, Volume 64, Issue 1, pp 1–24

Mechanisms underlying export of N from high-elevation catchments during seasonal transitions

  • Authors
  • James O. Sickman
  • Al Leydecker
  • Cecily C.Y. Chang
  • Carol Kendall
  • John M. Melack
  • Delores M. Lucero
  • Joshua Schimel

DOI: 10.1023/A:1024928317057

Cite this article as:
Sickman, J.O., Leydecker, A., Chang, C.C. et al. Biogeochemistry (2003) 64: 1. doi:10.1023/A:1024928317057


Mechanisms underlying catchment export of nitrogen (N) during seasonal transitions (i.e., winter to spring and summer to autumn) were investigated in high-elevation catchments of the Sierra Nevada using stable isotopes of nitrate and water, intensive monitoring of stream chemistry and detailed catchment N-budgets. We had four objectives: (1) determine the relative contribution of snowpack and soil nitrate to the spring nitrate pulse, (2) look for evidence of biotic control of N losses at the catchment scale, (3) examine dissolved organic nitrogen ( DON) export patterns to gain a better understanding of the biological and hydrological controls on DON loss, and (4) examine the relationship between soil physico-chemical conditions and N export. At the Emerald Lake watershed, nitrogen budgets and isotopic analyses of the spring nitrate pulse indicate that 50 to 70% of the total nitrate exported during snowmelt (ca. April to July) is derived from catchment soils and talus; the remainder is snowpack nitrate. The spring nitrate pulse occurred several weeks after the start of snowmelt and was different from export patterns of less biologically labile compounds such as silica and DON suggesting that: (1) nitrate is produced and released from soils only after intense flushing has occurred and (2) a microbial N-sink is operating in catchment soils during the early stages of snowmelt. DON concentrations varied less than 20–30% during snowmelt, indicating that soil processes tightly controlled DON losses.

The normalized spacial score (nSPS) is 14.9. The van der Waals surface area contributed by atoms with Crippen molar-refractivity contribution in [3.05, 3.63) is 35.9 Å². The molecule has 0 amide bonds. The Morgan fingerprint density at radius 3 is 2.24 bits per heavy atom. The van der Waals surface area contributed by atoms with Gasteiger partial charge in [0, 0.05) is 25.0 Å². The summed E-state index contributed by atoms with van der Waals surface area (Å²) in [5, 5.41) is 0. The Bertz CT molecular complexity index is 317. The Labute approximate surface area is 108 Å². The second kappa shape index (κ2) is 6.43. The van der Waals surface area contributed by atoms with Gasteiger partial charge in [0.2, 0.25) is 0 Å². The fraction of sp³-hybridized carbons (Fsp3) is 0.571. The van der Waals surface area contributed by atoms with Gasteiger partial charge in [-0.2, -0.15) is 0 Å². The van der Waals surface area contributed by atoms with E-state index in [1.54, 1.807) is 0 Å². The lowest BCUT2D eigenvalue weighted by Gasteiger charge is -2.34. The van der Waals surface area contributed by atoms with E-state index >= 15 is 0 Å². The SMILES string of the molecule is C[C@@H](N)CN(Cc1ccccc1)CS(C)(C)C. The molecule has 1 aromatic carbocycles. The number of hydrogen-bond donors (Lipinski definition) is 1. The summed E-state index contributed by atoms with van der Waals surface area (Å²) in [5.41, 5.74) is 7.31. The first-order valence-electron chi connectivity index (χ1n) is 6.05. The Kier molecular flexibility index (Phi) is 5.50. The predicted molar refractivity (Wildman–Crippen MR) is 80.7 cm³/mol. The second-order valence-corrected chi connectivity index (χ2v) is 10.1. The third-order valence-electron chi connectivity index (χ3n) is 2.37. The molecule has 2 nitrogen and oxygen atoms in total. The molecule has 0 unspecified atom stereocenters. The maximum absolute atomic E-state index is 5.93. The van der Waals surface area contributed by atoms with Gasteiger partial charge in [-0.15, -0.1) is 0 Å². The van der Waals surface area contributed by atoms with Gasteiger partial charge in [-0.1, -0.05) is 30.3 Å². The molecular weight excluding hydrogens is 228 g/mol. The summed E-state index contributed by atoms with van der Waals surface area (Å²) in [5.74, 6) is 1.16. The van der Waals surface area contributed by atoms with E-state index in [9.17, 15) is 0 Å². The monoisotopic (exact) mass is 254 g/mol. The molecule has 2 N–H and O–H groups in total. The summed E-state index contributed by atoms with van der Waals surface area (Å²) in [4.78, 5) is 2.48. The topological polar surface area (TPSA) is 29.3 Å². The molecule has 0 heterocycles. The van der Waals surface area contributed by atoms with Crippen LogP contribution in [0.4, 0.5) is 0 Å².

Dissolved organic nitrogenHigh-elevationNitrateNitrogenSierra Nevada

Copyright information

© Kluwer Academic Publishers 2003